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#454034 - 12/08/07 03:51 PM Technique "repertoire"
Age_of_Anxiety Offline
Full Member

Registered: 11/25/07
Posts: 273
Loc: home
When I'm practicing purely technique, I do major and harmonic minor in all keys hands together up, out, in, down, broken chords major and minor in all keys like C E G C E G C E G C E G C G....two octaves hands together. Chromatic scales parallel and outward, and triad arpeggios in all keys.

What are some other exercises that require a whole new type of technique I could implement? I don't mean doing modes, but I mean like... how would you classify what the left hand is doing at the beginning of the revolutionary etude? Stuff like that.


What do you do?

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#454035 - 12/08/07 04:20 PM Re: Technique "repertoire"
C H O P I N Offline
Full Member

Registered: 04/13/07
Posts: 310
Loc: England
I think BruceD has a pretty intensive piano work out which he does (or tries to do) every day. When I do my ABRSM grade 8, and i've learnt all of the required scales, I plan on making such a routine, but I don't think i'm ready just yet. From my readings Bruce seems to be a pretty acomplished pianist, so to keep his high standard up, i'd imagine such a daily routine is perfectly necassary.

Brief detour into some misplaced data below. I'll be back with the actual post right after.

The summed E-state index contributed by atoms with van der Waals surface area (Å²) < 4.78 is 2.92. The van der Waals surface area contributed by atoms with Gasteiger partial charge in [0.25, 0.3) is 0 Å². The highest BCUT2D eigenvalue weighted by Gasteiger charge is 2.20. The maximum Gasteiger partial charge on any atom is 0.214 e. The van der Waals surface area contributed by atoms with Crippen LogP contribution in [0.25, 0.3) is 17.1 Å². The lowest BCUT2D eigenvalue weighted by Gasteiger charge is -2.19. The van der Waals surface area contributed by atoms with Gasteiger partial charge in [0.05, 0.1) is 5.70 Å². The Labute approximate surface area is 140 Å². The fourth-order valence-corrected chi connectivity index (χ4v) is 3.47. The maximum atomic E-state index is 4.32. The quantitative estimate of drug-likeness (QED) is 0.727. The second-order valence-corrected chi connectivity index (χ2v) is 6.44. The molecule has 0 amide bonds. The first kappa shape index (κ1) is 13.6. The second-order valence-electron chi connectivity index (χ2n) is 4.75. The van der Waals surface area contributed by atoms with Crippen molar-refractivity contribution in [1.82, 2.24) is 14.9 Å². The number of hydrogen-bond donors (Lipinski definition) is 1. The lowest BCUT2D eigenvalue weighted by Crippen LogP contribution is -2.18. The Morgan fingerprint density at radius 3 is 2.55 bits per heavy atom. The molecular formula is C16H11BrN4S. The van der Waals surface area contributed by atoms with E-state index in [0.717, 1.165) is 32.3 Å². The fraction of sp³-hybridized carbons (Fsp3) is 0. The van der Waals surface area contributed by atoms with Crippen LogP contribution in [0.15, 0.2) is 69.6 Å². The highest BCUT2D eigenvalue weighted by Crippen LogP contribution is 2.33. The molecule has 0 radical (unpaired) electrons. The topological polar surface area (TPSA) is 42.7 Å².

I can't seem to find the thread in which he shared his routine, but if my memory serves me correctly, it seemed like very thorough work out. If he comes across this thread maybe he wouldn't mind trying to find the link to that thread for you. (Or repost his routine).

Sorry I can't be of more help,

"I Think Therefore I Am." - Rene Descartes

#454036 - 12/08/07 04:40 PM Re: Technique "repertoire"
rocket88 Offline
3000 Post Club Member

Registered: 09/04/06
Posts: 3750
Joseffy and Pischna are two technique books that are quite difficult, and yield good results.

Both feature exercises where one finger plays a note and is held down, while other fingers of that hand play various things such as thirds, alternating thirds, trills, arpeggios, etc.

They give quite a workout particularly in the realm of obtaining independent movement of the fingers, but must be done carefully, with the hand held quiet and relaxed as much as possible, and the fingers that are not being held down moving as independently as possible....which usually requires very slow tempo at first.

I usually begin the day with all the scales, then 10 or more Hanon, usually from part two, as a warm-up. Next, on to an alternating repertoire of Joseffy and Pischna, to give the parts of the hand worked on today a rest tomorrow. I usually end with the last exercise of Hanon, a fun piece to play.

Hope this helps.
Piano teacher and Blues and Boogie-Woogie pianist.

A Boogie-Woogie Video: https://youtu.be/UhVkxZIVe-g

#454037 - 12/08/07 04:56 PM Re: Technique "repertoire"
C H O P I N Offline
Full Member

Registered: 04/13/07
Posts: 310
Loc: England
I forgot to mention, I find "The Complete School of Technic" by Isador Philipe Extreamly useful for warming up. I have tried Hanon and Czerny studies before, but the Philipe exercises have been the only ones that worked WONDERS for me.